Have you downloaded the Affinity Designer app but are struggling with the learning curve? If so, I’ll take you though some clear steps to get you designing patterns in no time!
First off, let’s talk patterns. And specifically, how to design surface patterns in Affinity Designer.
A new design app on the block
When I first got the app it was on a free 3 month trial, and I’ve never looked back. I love the idea of buying my app outright without the financial worry of monthly subscription fees. Considering the volatile exchange rates, resulting in escalating fees of conventional subscription-based services. In steps the relative newbie on the block: Affinity by Serif. They have three excellent apps that rival the best in the industry. As I’m focussing on surface pattern design, illustration, and graphic design, I only need Affinity Designer. It is able to work seamlessly in both vector and pixel — on the same project, without compromise. That blew my mind! I struggled to flip between the two at first but, as with most new tech, I soon got the hang of it and couldn’t imagine life any other way. Isn’t that so often the way with tech?
In this guide I’ll show you the steps about how to design surface patterns in Affinity. In a later post we can talk about the different types of patterns and how to work them out. There is much to talk about when it comes to patterns — I am admittedly more than a little pattern obsessed! I guess, if you’re reading this, you are too. So we’re in good company! Welcome to the tribe!
How to Design Surface Patterns in Affinity Designer, by DesignerMim
- Profile Settings
First off, get your profile settings sorted. Decide however you need your final design setup. Is it pixels? Millimetres? What DPI? Which colourspace? It’s best practice to ensure these are decided upon first — this is especially important if you’re designing for any form of print as each manufacturer has their specific requirements. At this stage, do select ‘create artboard’ (you’ll see why lower down).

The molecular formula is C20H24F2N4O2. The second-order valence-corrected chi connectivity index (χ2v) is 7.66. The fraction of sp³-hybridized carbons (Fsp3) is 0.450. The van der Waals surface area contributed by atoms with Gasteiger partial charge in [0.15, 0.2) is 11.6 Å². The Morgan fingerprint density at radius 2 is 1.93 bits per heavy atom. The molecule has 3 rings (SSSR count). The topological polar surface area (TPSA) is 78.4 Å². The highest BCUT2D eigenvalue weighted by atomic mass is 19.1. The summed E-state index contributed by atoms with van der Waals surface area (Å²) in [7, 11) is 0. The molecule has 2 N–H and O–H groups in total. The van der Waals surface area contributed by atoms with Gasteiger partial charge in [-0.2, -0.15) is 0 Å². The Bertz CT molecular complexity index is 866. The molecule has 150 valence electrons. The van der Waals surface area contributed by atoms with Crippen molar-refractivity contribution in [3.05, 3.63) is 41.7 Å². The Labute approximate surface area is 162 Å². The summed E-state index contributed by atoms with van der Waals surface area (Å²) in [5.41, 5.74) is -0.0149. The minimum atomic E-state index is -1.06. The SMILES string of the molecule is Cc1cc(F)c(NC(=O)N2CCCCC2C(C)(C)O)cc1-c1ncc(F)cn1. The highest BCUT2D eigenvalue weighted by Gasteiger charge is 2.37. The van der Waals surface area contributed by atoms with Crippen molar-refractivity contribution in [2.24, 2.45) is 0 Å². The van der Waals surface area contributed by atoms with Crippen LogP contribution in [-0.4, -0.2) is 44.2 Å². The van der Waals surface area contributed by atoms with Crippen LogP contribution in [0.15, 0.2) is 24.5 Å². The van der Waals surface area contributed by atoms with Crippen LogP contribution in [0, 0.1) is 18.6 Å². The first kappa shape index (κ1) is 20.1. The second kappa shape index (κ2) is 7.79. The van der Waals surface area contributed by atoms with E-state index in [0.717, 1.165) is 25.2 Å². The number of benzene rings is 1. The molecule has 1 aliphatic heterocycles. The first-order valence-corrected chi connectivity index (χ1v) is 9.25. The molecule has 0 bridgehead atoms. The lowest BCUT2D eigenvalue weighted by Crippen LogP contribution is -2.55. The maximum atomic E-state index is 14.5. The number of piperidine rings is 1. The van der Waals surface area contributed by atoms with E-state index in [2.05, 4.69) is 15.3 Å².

- Create a blank square (optional step)
While you’re learning how to do a repeat pattern, I found this to be a helpful guide.
Create a shape with the exact same dimensions as your artboard (eg: 300 x 300px). Don’t fill the shape as you will use it as a guide when putting your pattern into a repeat.
- Create your Elements
Second, and this is where the fun starts, you need to populate the elements you want to use in your pattern. When you’re happy with your elements and the general layout, we are going to put it into a full drop repeat.
- Create Symbol
Select all items on your artboard and group them. Then, select ‘create symbol’. If it’s not on your desktop go to View>Studio>Symbols
- Create New Artboard
Create another artboard to display your pattern. When designing, I like to see my patterns in full repeat to ensure there are no gaps and all the elements work cohesively together. With this in mind, if you created an original artboard for your symbol of 300 x 300px, then for the repeat artboard I would create an artboard of 600 x 600px.
- Duplicate the symbol
For the scale we are working with, you need to have 4 symbols on your new artboard. This is then that blank square guide really helps. There are several ways to ensure alignment is correct — either you input the details in the navigation panel, or use the snapping tool, or use the alignment tools. That is absolutely whatever works best for you.
Lastly, tweak to your hearts content. This is the fun part! Now you get to see how your pattern works, if there is room for improvement (there usually is). Remember, oftentimes a good design isn’t a complex or overly complicated design.
And that’s it!
Congratulations on designing your own Surface Pattern in Affinity Designer!
A note about printing suppliers: it is best practice to contact your printing supplier beforehand to ensure your design complies with their printing requirements. Some important questions to ask: colourspace, DPI, printable area, and ask them if there is anything else you should know. Before initiating your design, ask what you need to know in order to get the best results.
Once you’ve learned the basics you can start experimenting with different repeat options. The sk is pretty much the limit. Experiment, have fun while learning and you will be amazed at what you can create. Have a look at one of my more complex patterns designed in Affinity here.
If you would like to learn more or if you have any questions, please pop me a line, or head on over to my socials and let’s connect. When I started out with AD, I struggled to find tutorials based on the desktop app. Please let me know if this helped you!